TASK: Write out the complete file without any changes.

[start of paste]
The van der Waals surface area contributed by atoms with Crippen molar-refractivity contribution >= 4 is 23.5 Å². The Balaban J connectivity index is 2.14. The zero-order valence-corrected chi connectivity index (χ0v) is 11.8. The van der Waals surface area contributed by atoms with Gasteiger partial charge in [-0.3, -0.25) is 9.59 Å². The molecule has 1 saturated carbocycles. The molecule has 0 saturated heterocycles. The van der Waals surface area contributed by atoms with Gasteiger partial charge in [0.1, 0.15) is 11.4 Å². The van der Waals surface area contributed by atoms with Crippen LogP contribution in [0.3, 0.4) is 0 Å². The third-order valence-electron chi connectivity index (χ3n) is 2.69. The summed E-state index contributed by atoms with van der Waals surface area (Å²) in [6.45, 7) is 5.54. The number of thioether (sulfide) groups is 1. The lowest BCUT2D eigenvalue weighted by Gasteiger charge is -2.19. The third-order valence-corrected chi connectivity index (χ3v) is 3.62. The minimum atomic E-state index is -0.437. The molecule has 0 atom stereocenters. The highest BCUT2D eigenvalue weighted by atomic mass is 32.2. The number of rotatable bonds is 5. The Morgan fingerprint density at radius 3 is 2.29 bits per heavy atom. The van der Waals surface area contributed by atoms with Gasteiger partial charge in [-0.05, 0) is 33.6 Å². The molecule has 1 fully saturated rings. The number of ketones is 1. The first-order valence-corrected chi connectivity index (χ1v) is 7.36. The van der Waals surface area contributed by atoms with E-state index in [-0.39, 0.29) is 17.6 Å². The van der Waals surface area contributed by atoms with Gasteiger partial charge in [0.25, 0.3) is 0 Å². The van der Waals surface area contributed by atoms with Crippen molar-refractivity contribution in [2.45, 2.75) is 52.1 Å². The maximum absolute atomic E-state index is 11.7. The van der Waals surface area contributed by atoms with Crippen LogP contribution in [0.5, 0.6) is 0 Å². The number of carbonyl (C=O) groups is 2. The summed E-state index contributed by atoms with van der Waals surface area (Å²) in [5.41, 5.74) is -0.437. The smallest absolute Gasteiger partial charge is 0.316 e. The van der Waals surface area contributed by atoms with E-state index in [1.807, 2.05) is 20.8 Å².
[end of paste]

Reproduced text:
The van der Waals surface area contributed by atoms with Crippen molar-refractivity contribution >= 4 is 23.5 Å². The Balaban J connectivity index is 2.14. The zero-order valence-corrected chi connectivity index (χ0v) is 11.8. The van der Waals surface area contributed by atoms with Gasteiger partial charge in [-0.3, -0.25) is 9.59 Å². The molecule has 1 saturated carbocycles. The molecule has 0 saturated heterocycles. The van der Waals surface area contributed by atoms with Gasteiger partial charge in [0.1, 0.15) is 11.4 Å². The van der Waals surface area contributed by atoms with Crippen LogP contribution in [0.3, 0.4) is 0 Å². The third-order valence-electron chi connectivity index (χ3n) is 2.69. The summed E-state index contributed by atoms with van der Waals surface area (Å²) in [6.45, 7) is 5.54. The number of thioether (sulfide) groups is 1. The lowest BCUT2D eigenvalue weighted by Gasteiger charge is -2.19. The third-order valence-corrected chi connectivity index (χ3v) is 3.62. The minimum atomic E-state index is -0.437. The molecule has 0 atom stereocenters. The highest BCUT2D eigenvalue weighted by atomic mass is 32.2. The number of rotatable bonds is 5. The Morgan fingerprint density at radius 3 is 2.29 bits per heavy atom. The van der Waals surface area contributed by atoms with Gasteiger partial charge in [-0.05, 0) is 33.6 Å². The molecule has 1 fully saturated rings. The number of ketones is 1. The first-order valence-corrected chi connectivity index (χ1v) is 7.36. The van der Waals surface area contributed by atoms with E-state index in [-0.39, 0.29) is 17.6 Å². The van der Waals surface area contributed by atoms with Gasteiger partial charge in [0.25, 0.3) is 0 Å². The van der Waals surface area contributed by atoms with Crippen molar-refractivity contribution in [2.45, 2.75) is 52.1 Å². The maximum absolute atomic E-state index is 11.7. The van der Waals surface area contributed by atoms with Crippen LogP contribution in [0.5, 0.6) is 0 Å². The number of carbonyl (C=O) groups is 2. The summed E-state index contributed by atoms with van der Waals surface area (Å²) in [5.41, 5.74) is -0.437. The smallest absolute Gasteiger partial charge is 0.316 e. The van der Waals surface area contributed by atoms with E-state index in [1.807, 2.05) is 20.8 Å².